Thursday, 15 May 2014

REVIEW: Sabotage

There really isn’t much to say about Sabotage, other than I’m a little devastated I actually thought it would be good enough to warrant a space on my TOP 25 most anticipated films of 2014. Suffice to say, it’s a pretty bad film, not just bad for an Arnie film, but just bad bad. I’ll forgive the Austrian Oak most things, after all, I don’t go to see Arnie deliver Shakespearean monologues and emotional turmoil , I go to see a big muscly bastard shoot big guns at baddies and hopefully drop a one-liner or two (‘I had to let him go’).  David Ayer did so well to build a gritty name for himself with two features, Training Day (writer) and End of Watch (director), but his good work has clearly dried up with the release of Sabotage (let's hope Fury delivers!).

The premise is suitably predictable – a crack team of DEA operatives hide a haul of cash from a drug cartel during a raid, but when they go to collect it later, it’s gone missing. Suspicious of each other, and with internal investigations keeping a close eye, the team start getting brutally killed one by one, until the most lazy and unsatisfying revelation of the killer(s) at the end. The team are made up of a load of caricatures, with incredulous fashion sense and extremely stupid names (Breacher, Monster, Pyro, Grinder, Neck, Sugar, Tripod, Smoke) more reminiscent of some after-school kids’ show than a 18-rated dirty cop movie. It felt like Skip Woods’ script had tried a serious take on The Expendables (some scenes are lifted directly from that franchise), but it failed so miserably at hitting the mark because of  how serious it takes itself – Ayer has always kept his films on the solemn side of the spectrum. To add fuel to the fire, Arnie has proven that he can not act anymore – The Last Stand, Escape Plan and now Sabotage are all evidence of this, as he has lost that chutzpah and charisma which made him so novel in the past. However, his performance is no worse than the thunderbirds around him, only Mireille Enos displays any kind of depth of character to her role, it’s just a shame that her character Lizzy is one of the most annoying to grace the screen in recent years.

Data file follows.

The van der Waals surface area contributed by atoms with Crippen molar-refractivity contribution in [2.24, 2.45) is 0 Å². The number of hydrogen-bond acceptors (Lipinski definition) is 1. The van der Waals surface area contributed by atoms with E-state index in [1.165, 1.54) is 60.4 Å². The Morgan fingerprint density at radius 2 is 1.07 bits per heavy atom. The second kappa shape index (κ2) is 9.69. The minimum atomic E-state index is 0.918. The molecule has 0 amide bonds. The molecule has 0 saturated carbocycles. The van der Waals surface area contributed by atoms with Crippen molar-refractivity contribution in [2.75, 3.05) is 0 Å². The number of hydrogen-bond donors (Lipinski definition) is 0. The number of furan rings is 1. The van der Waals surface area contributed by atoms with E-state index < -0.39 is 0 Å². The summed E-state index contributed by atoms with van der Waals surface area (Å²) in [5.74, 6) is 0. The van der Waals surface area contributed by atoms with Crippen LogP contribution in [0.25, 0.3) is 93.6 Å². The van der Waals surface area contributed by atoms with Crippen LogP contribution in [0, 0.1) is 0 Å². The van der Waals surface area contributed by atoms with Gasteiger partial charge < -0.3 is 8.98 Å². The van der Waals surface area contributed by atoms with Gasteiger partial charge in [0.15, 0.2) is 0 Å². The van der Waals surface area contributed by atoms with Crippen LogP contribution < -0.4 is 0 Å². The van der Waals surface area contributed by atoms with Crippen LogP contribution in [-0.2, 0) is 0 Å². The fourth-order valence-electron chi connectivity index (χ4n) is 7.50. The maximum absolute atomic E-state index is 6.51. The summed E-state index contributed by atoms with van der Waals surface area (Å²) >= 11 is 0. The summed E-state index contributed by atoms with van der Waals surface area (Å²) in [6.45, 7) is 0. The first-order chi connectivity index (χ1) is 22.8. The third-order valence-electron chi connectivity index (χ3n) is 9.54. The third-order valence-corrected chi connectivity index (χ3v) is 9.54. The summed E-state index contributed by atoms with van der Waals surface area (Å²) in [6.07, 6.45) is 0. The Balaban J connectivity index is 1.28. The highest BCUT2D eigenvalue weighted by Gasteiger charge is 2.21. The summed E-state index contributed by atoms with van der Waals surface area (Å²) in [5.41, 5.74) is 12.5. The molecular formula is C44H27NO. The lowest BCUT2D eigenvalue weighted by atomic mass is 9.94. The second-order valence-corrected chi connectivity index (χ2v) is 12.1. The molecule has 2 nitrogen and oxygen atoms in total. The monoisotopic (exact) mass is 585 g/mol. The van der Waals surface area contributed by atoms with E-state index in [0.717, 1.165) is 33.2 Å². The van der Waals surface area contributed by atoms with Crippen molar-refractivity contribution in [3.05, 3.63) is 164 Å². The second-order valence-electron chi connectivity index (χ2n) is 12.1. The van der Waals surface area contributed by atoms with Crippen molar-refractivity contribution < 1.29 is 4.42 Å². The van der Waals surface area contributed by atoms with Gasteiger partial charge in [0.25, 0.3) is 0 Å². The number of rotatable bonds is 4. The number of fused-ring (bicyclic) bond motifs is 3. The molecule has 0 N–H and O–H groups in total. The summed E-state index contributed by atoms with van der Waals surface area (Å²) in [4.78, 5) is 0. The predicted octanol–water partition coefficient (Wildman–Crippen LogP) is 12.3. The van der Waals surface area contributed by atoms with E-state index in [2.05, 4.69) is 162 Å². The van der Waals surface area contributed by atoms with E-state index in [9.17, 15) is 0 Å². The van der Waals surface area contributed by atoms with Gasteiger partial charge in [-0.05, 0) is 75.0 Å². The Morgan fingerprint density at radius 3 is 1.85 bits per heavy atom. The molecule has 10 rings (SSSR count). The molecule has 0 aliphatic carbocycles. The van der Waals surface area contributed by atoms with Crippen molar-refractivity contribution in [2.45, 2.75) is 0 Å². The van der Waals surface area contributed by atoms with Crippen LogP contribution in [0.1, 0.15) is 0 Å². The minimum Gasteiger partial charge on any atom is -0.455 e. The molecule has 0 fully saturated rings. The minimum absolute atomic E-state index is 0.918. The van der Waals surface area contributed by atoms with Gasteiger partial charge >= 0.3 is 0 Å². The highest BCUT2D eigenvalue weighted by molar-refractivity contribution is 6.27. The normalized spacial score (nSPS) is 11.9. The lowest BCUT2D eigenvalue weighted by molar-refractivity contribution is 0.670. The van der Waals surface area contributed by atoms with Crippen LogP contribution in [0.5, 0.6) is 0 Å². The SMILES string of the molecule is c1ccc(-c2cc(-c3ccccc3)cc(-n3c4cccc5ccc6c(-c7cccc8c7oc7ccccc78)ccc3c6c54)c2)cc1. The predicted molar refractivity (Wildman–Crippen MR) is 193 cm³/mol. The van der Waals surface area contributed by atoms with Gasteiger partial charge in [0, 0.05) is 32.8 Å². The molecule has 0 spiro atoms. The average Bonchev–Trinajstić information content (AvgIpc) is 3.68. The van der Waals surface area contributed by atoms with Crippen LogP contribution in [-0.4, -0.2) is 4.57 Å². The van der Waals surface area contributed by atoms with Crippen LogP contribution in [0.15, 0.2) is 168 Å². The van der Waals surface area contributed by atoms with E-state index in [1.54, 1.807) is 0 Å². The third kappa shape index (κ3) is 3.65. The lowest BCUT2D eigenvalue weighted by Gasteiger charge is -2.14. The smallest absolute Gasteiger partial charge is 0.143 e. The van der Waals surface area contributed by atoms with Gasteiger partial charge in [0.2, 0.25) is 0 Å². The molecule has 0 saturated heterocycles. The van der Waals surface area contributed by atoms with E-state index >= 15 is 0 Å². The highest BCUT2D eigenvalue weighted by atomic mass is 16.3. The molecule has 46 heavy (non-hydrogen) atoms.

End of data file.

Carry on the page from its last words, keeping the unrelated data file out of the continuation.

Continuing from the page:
The one saving grace is the fact that I do love a dirty cop film, no matter how it plays out, but that factor alone is not enough to warrant any praise or even a doff of the cap. Sabotage was a big, bloody mess of laughable dialogue, bad acting and hopeless plot; before watching, be sure to suspend disbelief to the highest degree. [2/5]

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